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Harvey

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Re: If atheism came down to one neuron...
« Reply #30 on: August 02, 2020, 04:03:14 pm »
Do you consider the possibility your views might be due to incorrect wiring?

Of course, however it's important to recognize a few important facts:

1) Theism doesn't require a brute set of facts which could account for anything.
2) The majority of people now and through the ages have been theists and thus if theist belief is due to a certain wiring it is probably based of the optimal wiring of natural selection (even if God was not involved in human brain wiring this would tend to be the case).
3) Theism is far more meaningful than the meaning of life obtained from atheism, and thus even if we made a mistake in selecting theist wiring (i.e., after doing our best to avoid such a mistake) then there is still a pragmatic benefit that justifies a theist belief.

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kurros

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Re: If atheism came down to one neuron...
« Reply #31 on: August 02, 2020, 07:07:01 pm »
Do you consider the possibility your views might be due to incorrect wiring?

Of course, however it's important to recognize a few important facts:

1) Theism doesn't require a brute set of facts which could account for anything.
2) The majority of people now and through the ages have been theists and thus if theist belief is due to a certain wiring it is probably based of the optimal wiring of natural selection (even if God was not involved in human brain wiring this would tend to be the case).
3) Theism is far more meaningful than the meaning of life obtained from atheism, and thus even if we made a mistake in selecting theist wiring (i.e., after doing our best to avoid such a mistake) then there is still a pragmatic benefit that justifies a theist belief.

That all seems irrelevant to the OP question. In fact now I'm just confused as to the point of the OP. What exactly are you trying to probe here?

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Fred

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Re: If atheism came down to one neuron...
« Reply #32 on: August 02, 2020, 07:43:48 pm »
Do you consider the possibility your views might be due to incorrect wiring?

Of course, however it's important to recognize a few important facts:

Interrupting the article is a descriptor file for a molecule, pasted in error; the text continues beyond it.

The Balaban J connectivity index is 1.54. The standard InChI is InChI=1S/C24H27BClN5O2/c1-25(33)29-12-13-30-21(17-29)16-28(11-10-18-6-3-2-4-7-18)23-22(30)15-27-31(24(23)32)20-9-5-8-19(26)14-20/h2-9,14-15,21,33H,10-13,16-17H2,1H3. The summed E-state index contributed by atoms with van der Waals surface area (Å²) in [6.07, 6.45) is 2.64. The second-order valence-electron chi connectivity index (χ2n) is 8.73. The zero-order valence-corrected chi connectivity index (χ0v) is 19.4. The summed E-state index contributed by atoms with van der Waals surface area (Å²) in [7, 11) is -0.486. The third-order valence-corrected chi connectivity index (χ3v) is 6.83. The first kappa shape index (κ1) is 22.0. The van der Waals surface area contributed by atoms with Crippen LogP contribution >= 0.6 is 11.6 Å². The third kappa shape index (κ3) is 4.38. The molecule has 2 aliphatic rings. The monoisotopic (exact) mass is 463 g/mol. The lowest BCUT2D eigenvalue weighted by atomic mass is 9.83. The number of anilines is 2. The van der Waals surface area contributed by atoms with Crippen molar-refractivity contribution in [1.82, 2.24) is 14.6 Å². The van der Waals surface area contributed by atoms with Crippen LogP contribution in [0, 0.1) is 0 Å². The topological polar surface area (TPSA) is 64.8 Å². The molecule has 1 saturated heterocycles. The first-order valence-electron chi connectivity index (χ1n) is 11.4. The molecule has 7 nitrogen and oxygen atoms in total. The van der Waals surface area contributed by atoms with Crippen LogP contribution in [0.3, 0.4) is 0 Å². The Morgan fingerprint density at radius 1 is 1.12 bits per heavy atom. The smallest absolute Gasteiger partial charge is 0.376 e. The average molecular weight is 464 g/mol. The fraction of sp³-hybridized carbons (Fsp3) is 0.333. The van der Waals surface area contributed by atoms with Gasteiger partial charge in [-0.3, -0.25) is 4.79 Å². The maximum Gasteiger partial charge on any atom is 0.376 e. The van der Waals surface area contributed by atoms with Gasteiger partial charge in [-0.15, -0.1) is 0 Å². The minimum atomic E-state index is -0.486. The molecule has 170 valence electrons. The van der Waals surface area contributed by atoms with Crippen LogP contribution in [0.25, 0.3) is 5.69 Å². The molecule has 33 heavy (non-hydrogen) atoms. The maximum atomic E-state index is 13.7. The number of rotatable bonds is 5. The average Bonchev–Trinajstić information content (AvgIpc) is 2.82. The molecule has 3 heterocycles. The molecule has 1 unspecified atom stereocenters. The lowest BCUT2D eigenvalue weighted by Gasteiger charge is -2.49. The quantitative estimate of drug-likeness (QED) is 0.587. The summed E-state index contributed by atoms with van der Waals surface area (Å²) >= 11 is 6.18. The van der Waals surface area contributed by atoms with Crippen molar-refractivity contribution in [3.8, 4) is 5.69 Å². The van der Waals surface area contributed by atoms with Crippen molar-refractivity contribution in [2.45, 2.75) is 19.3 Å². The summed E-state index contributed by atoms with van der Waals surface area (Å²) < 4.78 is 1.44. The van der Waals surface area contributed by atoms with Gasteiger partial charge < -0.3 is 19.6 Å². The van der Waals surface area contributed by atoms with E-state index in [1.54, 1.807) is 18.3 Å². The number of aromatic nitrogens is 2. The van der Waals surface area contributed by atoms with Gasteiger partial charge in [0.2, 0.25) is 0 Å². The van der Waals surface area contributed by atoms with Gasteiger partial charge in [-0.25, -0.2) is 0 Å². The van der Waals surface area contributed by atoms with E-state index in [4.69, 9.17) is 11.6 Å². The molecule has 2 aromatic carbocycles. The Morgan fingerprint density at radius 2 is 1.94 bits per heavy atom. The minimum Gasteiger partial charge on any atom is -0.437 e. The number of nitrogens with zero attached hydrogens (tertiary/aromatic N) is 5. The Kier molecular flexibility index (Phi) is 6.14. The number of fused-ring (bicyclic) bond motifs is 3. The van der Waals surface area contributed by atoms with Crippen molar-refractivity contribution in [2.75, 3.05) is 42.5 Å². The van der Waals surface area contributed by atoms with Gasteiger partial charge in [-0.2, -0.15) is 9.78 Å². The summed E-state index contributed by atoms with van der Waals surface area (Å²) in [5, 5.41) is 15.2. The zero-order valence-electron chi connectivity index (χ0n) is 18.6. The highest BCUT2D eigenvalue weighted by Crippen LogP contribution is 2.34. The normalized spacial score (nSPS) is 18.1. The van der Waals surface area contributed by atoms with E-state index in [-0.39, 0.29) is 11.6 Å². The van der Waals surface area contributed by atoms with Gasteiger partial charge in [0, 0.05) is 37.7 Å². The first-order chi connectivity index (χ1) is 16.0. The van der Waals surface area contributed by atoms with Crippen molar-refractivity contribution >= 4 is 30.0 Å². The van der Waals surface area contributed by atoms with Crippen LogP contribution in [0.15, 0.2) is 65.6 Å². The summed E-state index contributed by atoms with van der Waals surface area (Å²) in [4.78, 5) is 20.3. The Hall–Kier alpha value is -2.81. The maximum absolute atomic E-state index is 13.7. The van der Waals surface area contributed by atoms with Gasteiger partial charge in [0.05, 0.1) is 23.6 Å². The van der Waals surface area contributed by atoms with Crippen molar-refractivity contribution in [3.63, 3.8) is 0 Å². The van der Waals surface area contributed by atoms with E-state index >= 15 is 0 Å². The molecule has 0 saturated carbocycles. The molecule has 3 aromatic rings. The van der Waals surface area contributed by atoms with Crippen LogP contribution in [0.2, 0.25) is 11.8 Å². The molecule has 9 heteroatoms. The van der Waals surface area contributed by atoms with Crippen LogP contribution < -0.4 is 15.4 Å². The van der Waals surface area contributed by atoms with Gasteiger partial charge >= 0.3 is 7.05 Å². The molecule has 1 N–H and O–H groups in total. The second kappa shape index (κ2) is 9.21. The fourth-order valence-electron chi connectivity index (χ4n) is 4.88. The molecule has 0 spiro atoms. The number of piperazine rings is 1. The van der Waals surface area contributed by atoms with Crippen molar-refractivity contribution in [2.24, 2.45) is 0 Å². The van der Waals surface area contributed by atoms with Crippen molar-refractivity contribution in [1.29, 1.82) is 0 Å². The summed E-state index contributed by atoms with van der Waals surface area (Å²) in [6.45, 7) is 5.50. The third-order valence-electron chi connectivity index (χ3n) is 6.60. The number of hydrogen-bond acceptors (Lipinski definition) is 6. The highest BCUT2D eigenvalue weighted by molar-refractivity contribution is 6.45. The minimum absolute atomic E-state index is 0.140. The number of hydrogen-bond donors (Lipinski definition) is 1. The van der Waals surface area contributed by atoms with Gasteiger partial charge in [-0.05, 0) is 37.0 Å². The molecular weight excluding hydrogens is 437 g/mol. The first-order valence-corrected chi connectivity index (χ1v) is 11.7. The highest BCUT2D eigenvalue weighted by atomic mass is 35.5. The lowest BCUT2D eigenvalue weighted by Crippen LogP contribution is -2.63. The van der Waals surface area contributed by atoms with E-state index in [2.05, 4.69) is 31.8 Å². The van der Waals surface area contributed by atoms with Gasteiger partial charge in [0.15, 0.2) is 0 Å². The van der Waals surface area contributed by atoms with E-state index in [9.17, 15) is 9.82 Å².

1) Theism doesn't require a brute set of facts which could account for anything.
2) The majority of people now and through the ages have been theists and thus if theist belief is due to a certain wiring it is probably based of the optimal wiring of natural selection (even if God was not involved in human brain wiring this would tend to be the case).
3) Theism is far more meaningful than the meaning of life obtained from atheism, and thus even if we made a mistake in selecting theist wiring (i.e., after doing our best to avoid such a mistake) then there is still a pragmatic benefit that justifies a theist belief.
So would you take the pill, and risk losing your basis for meaning in life?  IOW, even if belief in theism were to be shown to be demonstrably a product of a brain defect, would you would want to keep the defect?  i.e. because of the defect, you perceive meaning in life.  Surely you'd want to retain that, wouldn't you?
« Last Edit: August 02, 2020, 10:29:28 pm by Fred »
Fred

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Harvey

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Re: If atheism came down to one neuron...
« Reply #33 on: August 02, 2020, 10:45:51 pm »
So would you take the pill, and risk losing your basis for meaning in life?  IOW, even if belief in theism were to be shown to be demonstrably a product of a brain defect, would you would want to keep the defect?  i.e. because of the defect, you perceive meaning in life.  Surely you'd want to retain that, wouldn't you?

If theism wasn't true I wouldn't want to believe it. But, if given 1-3 of course I want to believe in God and stick with theist wiring. Everyone ought to prefer theism for those reasons, of course.

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Gordon Tubbs

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Re: If atheism came down to one neuron...
« Reply #34 on: August 03, 2020, 11:13:37 am »
 @nobody in particular
RE: "we already have drugs that effect mood and disposition"

While this is certainly true, I think the point of the thought experiment here is to think about a specific propositional attitude and how a drug could neutralize our disposition towards it.  Saying "we have drugs for mood" is like saying "we can nuke the city to eliminate the bad guys." Of course we can nuke the city, but what we're asking for here is a cruise missile that can zero in on a specific building and eliminate the bad guys without impacting anyone else.
Ordained Minister of the Word and Sacrament (PCUSA)
Regent University, Master of Divinity (Chaplain Ministry)
US Navy (Active 2004-2009, Reserves 2012-2018)

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Fred

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Re: If atheism came down to one neuron...
« Reply #35 on: August 03, 2020, 02:11:23 pm »

If theism wasn't true I wouldn't want to believe it.
But, if given 1-3 of course I want to believe in God and stick with theist wiring. Everyone ought to prefer theism for those reasons, of course.
Do you therefore realize that those advantages to theism (giving life meaning etc) do not provide a reason to believe God exists?  You get those benefits even if God doesn't exist, and yet you wouldn't want to believe in it unless you had otherwise good reasons to believe it
Fred

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Harvey

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Re: If atheism came down to one neuron...
« Reply #36 on: August 03, 2020, 02:24:42 pm »
Do you therefore realize that those advantages to theism (giving life meaning etc) do not provide a reason to believe God exists?  You get those benefits even if God doesn't exist, and yet you wouldn't want to believe in it unless you had otherwise good reasons to believe it

Well, there is a pragmatic theory of truth, but the PTT cannot be used to warrant someone else to believe but such arguments can act as reasons for us to believe in certain beliefs.

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Jabberwock

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Re: If atheism came down to one neuron...